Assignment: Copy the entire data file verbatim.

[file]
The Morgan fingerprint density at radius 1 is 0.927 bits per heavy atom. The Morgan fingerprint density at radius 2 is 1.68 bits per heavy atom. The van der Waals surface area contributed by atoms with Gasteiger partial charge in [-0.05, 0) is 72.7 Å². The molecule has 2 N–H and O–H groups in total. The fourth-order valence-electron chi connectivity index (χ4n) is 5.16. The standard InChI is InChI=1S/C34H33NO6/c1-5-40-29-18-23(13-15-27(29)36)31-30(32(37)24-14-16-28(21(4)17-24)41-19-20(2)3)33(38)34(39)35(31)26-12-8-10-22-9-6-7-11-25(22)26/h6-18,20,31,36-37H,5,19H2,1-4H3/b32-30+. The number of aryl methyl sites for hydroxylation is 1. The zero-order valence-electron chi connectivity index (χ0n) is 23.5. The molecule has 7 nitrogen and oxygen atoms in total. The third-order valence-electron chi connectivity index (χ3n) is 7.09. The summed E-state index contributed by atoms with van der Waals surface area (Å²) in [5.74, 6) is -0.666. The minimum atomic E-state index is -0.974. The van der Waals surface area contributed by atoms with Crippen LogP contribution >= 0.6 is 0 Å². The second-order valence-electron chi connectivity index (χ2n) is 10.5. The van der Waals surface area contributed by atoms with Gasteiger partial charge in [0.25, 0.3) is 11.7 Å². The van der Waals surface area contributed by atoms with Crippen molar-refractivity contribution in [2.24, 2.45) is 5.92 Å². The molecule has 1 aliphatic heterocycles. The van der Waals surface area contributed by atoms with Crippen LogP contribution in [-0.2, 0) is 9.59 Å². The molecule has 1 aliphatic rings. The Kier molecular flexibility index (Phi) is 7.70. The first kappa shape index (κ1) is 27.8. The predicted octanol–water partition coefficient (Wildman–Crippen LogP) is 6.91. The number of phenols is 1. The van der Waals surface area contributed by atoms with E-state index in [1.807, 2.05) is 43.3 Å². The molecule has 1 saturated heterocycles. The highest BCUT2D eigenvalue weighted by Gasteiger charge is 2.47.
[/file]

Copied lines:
The Morgan fingerprint density at radius 1 is 0.927 bits per heavy atom. The Morgan fingerprint density at radius 2 is 1.68 bits per heavy atom. The van der Waals surface area contributed by atoms with Gasteiger partial charge in [-0.05, 0) is 72.7 Å². The molecule has 2 N–H and O–H groups in total. The fourth-order valence-electron chi connectivity index (χ4n) is 5.16. The standard InChI is InChI=1S/C34H33NO6/c1-5-40-29-18-23(13-15-27(29)36)31-30(32(37)24-14-16-28(21(4)17-24)41-19-20(2)3)33(38)34(39)35(31)26-12-8-10-22-9-6-7-11-25(22)26/h6-18,20,31,36-37H,5,19H2,1-4H3/b32-30+. The number of aryl methyl sites for hydroxylation is 1. The zero-order valence-electron chi connectivity index (χ0n) is 23.5. The molecule has 7 nitrogen and oxygen atoms in total. The third-order valence-electron chi connectivity index (χ3n) is 7.09. The summed E-state index contributed by atoms with van der Waals surface area (Å²) in [5.74, 6) is -0.666. The minimum atomic E-state index is -0.974. The van der Waals surface area contributed by atoms with Crippen LogP contribution >= 0.6 is 0 Å². The second-order valence-electron chi connectivity index (χ2n) is 10.5. The van der Waals surface area contributed by atoms with Gasteiger partial charge in [0.25, 0.3) is 11.7 Å². The van der Waals surface area contributed by atoms with Crippen molar-refractivity contribution in [2.24, 2.45) is 5.92 Å². The molecule has 1 aliphatic heterocycles. The van der Waals surface area contributed by atoms with Crippen LogP contribution in [-0.2, 0) is 9.59 Å². The molecule has 1 aliphatic rings. The Kier molecular flexibility index (Phi) is 7.70. The first kappa shape index (κ1) is 27.8. The predicted octanol–water partition coefficient (Wildman–Crippen LogP) is 6.91. The number of phenols is 1. The van der Waals surface area contributed by atoms with E-state index in [1.807, 2.05) is 43.3 Å². The molecule has 1 saturated heterocycles. The highest BCUT2D eigenvalue weighted by Gasteiger charge is 2.47.